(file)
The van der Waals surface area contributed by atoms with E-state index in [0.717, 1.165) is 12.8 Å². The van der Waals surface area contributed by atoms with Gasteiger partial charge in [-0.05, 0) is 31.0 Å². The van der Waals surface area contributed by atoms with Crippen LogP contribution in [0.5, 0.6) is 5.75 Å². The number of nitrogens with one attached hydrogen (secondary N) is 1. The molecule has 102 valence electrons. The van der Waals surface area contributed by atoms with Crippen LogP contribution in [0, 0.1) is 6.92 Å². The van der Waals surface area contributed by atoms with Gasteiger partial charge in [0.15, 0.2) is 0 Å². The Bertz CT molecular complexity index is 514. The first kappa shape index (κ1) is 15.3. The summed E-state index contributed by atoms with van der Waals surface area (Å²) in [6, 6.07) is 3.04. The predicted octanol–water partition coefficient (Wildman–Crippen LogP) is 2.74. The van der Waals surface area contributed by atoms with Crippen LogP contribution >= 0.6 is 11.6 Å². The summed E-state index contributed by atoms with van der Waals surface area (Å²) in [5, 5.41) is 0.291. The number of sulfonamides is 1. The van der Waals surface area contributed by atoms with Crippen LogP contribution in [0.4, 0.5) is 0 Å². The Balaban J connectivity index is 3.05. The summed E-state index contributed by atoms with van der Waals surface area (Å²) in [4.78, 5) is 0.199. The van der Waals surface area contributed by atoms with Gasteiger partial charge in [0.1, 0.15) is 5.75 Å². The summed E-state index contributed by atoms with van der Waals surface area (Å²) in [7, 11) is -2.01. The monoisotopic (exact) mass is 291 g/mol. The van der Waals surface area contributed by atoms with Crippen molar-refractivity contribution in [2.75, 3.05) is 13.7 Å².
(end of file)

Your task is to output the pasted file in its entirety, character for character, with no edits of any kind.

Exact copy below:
The van der Waals surface area contributed by atoms with E-state index in [0.717, 1.165) is 12.8 Å². The van der Waals surface area contributed by atoms with Gasteiger partial charge in [-0.05, 0) is 31.0 Å². The van der Waals surface area contributed by atoms with Crippen LogP contribution in [0.5, 0.6) is 5.75 Å². The number of nitrogens with one attached hydrogen (secondary N) is 1. The molecule has 102 valence electrons. The van der Waals surface area contributed by atoms with Crippen LogP contribution in [0, 0.1) is 6.92 Å². The van der Waals surface area contributed by atoms with Gasteiger partial charge in [0.15, 0.2) is 0 Å². The Bertz CT molecular complexity index is 514. The first kappa shape index (κ1) is 15.3. The summed E-state index contributed by atoms with van der Waals surface area (Å²) in [6, 6.07) is 3.04. The predicted octanol–water partition coefficient (Wildman–Crippen LogP) is 2.74. The van der Waals surface area contributed by atoms with Crippen LogP contribution >= 0.6 is 11.6 Å². The summed E-state index contributed by atoms with van der Waals surface area (Å²) in [5, 5.41) is 0.291. The number of sulfonamides is 1. The van der Waals surface area contributed by atoms with Crippen LogP contribution in [0.4, 0.5) is 0 Å². The Balaban J connectivity index is 3.05. The summed E-state index contributed by atoms with van der Waals surface area (Å²) in [4.78, 5) is 0.199. The van der Waals surface area contributed by atoms with Gasteiger partial charge in [0.1, 0.15) is 5.75 Å². The summed E-state index contributed by atoms with van der Waals surface area (Å²) in [7, 11) is -2.01. The monoisotopic (exact) mass is 291 g/mol. The van der Waals surface area contributed by atoms with Crippen molar-refractivity contribution in [2.75, 3.05) is 13.7 Å².